Complexity as the driving force for glassy transitions

  • Th. M. Nieuwenhuizen
Conference paper
Part of the Lecture Notes in Physics book series (LNP, volume 492)


The glass transition is considered within two toys models, a mean field spin glass and a directed polymer in a correlated random potential.

In the spin glass model there occurs a dynamical transition, where the the system condenses in a state of lower entropy. The extensive entropy loss, called complexity or information entropy, is calculated by analysis of the metastable (TAP) states. This yields a well behaved thermodynamics of the dynamical transition. The multitude of glassy states also implies an extensive difference between the internal energy fluctuations and the specific heat.

In the directed polymer problem there occurs a thermodynamic phase transition in non-extensive terms of the free energy. At low temperature the polymer condenses in a set of highly degenerate metastable states.


Free Energy Dynamical Transition Spin Glass Directed Polymer Spin Glass Model 
These keywords were added by machine and not by the authors. This process is experimental and the keywords may be updated as the learning algorithm improves.


Unable to display preview. Download preview PDF.

Unable to display preview. Download preview PDF.


  1. [1]
    J. Jäckle, Phil. Magazine B 44 (1981) 533CrossRefGoogle Scholar
  2. [2]
    R.G. Palmer, Adv. in Physics 31 (1982) 669CrossRefADSGoogle Scholar
  3. [3]
    This sudden loss of entropy is reminiscent of the collaps of the wave function in the quantum measurement.Google Scholar
  4. [4]
    T.R. Kirkpatrick and D. Thirumalai, Phys. Rev. Lett. 58 (1987) 2091CrossRefADSMathSciNetGoogle Scholar
  5. [5]
    A. Crisanti and H.J. Sommers, Z. Physik B 87 (1992) 341CrossRefADSGoogle Scholar
  6. [6]
    A. Crisanti, H. Horner, and H.J. Sommers, Z. Phys. B 92 (1993) 257CrossRefADSGoogle Scholar
  7. [7]
    L. F. Cugliandolo and J. Kurchan, Phys. Rev. Lett. 71 (1993) 173CrossRefADSGoogle Scholar
  8. [8]
    E. Leutheusser, Phys. Rev. A 29 (1984) 2765CrossRefADSGoogle Scholar
  9. [8a]
    U. Bengtzelius, W. Götze, and A. Sjölander, J. Phys. C 17 (1984) 5915CrossRefADSGoogle Scholar
  10. [9]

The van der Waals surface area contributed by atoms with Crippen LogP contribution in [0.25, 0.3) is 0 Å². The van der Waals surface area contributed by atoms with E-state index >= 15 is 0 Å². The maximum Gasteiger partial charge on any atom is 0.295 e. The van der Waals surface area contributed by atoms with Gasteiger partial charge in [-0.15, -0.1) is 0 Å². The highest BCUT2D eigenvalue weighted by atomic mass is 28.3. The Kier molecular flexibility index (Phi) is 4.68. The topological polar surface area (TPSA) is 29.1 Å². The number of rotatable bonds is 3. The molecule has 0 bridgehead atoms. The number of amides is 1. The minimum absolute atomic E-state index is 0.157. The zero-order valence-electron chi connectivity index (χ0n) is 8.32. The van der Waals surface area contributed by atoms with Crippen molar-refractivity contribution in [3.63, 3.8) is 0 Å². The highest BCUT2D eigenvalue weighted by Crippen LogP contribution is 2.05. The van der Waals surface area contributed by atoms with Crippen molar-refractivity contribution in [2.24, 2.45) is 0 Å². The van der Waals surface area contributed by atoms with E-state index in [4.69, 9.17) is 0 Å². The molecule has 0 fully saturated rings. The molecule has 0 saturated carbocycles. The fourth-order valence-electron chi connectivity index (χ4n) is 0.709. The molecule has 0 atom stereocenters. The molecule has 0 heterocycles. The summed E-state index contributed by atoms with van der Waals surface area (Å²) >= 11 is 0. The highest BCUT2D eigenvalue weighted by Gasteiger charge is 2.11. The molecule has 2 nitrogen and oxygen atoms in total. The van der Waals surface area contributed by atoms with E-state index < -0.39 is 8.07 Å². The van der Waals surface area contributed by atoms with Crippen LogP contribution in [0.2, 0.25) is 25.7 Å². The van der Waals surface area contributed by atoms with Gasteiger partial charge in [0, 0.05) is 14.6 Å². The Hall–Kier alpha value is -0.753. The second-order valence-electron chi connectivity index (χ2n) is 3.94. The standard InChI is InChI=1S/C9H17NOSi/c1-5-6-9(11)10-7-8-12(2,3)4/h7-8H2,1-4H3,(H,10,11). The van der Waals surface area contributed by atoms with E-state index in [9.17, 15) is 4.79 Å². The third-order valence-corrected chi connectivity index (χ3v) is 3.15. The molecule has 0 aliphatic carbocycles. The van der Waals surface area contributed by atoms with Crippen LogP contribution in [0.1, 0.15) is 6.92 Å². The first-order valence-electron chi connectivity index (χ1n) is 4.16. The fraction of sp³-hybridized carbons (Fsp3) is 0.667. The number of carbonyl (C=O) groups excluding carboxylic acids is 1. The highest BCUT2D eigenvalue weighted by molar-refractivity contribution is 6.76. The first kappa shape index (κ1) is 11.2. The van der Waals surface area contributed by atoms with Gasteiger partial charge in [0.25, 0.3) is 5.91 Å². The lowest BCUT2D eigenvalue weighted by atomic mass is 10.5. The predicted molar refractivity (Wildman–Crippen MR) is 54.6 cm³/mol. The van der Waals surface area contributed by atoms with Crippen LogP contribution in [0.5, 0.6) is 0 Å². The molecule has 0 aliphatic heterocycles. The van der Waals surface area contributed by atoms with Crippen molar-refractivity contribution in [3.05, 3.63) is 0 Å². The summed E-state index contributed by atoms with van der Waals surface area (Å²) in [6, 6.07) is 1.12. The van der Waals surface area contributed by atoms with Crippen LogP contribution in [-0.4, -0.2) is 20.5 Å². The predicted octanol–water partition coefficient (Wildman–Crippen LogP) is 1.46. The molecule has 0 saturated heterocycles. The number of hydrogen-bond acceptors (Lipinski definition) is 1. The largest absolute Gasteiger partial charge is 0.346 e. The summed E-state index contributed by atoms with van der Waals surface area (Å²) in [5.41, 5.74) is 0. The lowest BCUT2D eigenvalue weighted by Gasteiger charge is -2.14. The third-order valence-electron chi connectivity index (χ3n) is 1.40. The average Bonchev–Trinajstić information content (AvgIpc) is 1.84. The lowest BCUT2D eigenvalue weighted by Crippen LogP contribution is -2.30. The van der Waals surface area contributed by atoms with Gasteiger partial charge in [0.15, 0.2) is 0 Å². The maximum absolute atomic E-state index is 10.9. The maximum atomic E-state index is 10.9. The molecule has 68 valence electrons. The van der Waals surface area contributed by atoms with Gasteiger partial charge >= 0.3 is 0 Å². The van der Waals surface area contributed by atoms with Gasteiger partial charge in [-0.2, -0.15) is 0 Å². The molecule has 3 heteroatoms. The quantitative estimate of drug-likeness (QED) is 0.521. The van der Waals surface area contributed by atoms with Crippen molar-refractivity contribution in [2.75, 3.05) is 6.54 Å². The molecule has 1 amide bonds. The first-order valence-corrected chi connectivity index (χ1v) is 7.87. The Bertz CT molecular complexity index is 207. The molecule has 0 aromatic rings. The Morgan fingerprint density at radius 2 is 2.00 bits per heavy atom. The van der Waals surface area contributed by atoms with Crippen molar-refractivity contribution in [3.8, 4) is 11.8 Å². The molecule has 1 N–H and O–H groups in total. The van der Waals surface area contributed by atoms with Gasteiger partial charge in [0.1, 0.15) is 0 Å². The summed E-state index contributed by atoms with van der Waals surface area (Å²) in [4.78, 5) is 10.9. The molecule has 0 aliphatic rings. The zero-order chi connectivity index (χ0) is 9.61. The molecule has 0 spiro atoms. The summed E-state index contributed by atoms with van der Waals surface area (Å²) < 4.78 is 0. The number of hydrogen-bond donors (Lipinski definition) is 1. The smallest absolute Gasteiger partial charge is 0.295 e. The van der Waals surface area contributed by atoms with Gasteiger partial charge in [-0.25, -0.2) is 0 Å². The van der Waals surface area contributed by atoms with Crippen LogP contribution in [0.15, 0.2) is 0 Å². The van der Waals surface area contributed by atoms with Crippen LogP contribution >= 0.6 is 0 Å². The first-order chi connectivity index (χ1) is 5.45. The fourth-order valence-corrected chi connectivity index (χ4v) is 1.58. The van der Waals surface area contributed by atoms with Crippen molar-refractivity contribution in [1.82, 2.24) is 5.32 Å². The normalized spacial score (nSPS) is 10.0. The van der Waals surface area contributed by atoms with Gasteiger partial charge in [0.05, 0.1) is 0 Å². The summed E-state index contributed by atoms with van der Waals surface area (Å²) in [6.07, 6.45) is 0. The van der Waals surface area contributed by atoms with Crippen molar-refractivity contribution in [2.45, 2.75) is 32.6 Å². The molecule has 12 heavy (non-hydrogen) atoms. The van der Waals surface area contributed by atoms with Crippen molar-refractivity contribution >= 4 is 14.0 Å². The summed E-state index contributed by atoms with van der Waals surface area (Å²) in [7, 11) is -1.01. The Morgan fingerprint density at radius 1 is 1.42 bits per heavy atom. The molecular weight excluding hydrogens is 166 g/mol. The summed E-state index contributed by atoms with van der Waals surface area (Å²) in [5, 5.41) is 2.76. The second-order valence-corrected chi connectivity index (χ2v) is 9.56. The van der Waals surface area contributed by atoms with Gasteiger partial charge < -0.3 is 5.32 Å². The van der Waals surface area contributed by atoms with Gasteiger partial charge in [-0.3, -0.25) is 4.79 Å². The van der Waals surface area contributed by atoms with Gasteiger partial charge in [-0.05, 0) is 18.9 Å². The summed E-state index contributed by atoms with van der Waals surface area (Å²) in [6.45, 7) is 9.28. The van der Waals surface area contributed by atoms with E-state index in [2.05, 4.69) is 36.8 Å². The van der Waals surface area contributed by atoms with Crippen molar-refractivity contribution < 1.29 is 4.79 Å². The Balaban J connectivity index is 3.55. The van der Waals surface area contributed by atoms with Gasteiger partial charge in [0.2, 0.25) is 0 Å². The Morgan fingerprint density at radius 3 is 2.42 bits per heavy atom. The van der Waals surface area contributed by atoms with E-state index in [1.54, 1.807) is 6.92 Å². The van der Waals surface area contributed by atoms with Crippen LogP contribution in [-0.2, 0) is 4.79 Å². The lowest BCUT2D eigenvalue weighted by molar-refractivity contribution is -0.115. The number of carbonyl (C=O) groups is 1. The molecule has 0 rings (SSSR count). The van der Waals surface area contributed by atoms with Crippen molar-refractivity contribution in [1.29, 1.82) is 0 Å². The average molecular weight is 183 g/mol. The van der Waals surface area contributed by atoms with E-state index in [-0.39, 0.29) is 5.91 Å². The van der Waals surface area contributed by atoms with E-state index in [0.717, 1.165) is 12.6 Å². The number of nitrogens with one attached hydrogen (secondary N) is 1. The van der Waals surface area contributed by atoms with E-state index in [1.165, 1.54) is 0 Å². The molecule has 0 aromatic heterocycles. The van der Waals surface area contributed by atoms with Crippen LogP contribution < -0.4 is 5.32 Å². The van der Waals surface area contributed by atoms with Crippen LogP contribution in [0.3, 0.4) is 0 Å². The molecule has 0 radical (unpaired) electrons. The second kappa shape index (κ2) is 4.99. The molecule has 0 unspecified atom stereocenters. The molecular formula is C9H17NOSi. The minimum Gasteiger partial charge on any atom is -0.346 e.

R. Schmitz, J.W. Dufty, and P. De, Phys. Rev. Lett. 71 (1993) 2066CrossRefADSGoogle Scholar
  11. [10]
    J. Kurchan, G. Parisi, and M.A. Virasoro, J. Phys. I (France) 3 (1993) 1819CrossRefGoogle Scholar
  12. [11]
    A. Crisanti and H.J. Sommers, J. de Phys. I France 5 (1995) 805CrossRefGoogle Scholar
  13. [12]
    Th.M. Nieuwenhuizen, Phys. Rev. Lett. 74 (1995) 3463CrossRefADSGoogle Scholar
  14. [13]
    Th.M. Nieuwenhuizen, Phys. Rev. Lett. 74 (1995) 4289CrossRefADSGoogle Scholar
  15. [13a]
  16. [14]
    H. Rieger, Phys. Rev. B 46 (1992) 14665CrossRefADSGoogle Scholar
  17. [15]
    T.R. Kirkpatrick and P.G. Wolynes, Phys. Rev. B 36 (1987) 8552CrossRefADSGoogle Scholar
  18. [15a]
    D. Thirumalai and T.R. Kirkpatrick, Phys. Rev. B 38 (1988) 4881CrossRefADSGoogle Scholar
  19. [15b]
    T.R. Kirkpatrick and D. Thirumalai, J. Phys. I France 5 (1995) 777CrossRefGoogle Scholar
  20. [16]
    A.J. Bray and M.A. Moore, J. Phys. C 13 (1980) L469Google Scholar
  21. [16a]
    F. Tanaka and S.F. Edwards, J. Phys. F 10 (1980) 2769CrossRefADSGoogle Scholar
  22. [16b]
    C. De Dominicis, M. Gabay, T. Garel, and H. Orland, J. Phys. (Paris) 41 (1980) 923Google Scholar
  23. [17]
    Th.M. Nieuwenhuizen, unpublished (1996)Google Scholar
  24. [18]
    V. Dobrosavljevic and D. Thirumalai, J. Phys. A 23 (1990) L767RGoogle Scholar
  25. [19]
    Th.M. Nieuwenhuizen and M.C.W. van Rossum, Phys. Lett. A 160 (1991) 461CrossRefADSGoogle Scholar
  26. [20]
    This happens since at H=0 its (free) energy fluctuations are not O(\(\sqrt N\)) but O(1), as can be seen by expanding the result for ln [Z n]av to order n 2. For H=0 there appear no terms of order n 2 N; for H ≠ 0 they do appear.Google Scholar
  27. [21]
    G. Parisi and G. Toulouse, J. de Phys. Lett. 41 (1980) L361Google Scholar
  28. [22]
    Such behavior has been observed for T>T g in a numerical cooling experiment in the 3d Edwards-Anderson model. (H. Rieger, private communication, April 1995)Google Scholar

Copyright information

© Springer-Verlag 1997

Authors and Affiliations

  • Th. M. Nieuwenhuizen
    • 1
  1. 1.Van der Waals-Zeeman LaboratoriumUniversiteit van AmsterdamAmsterdamThe Netherlands

Personalised recommendations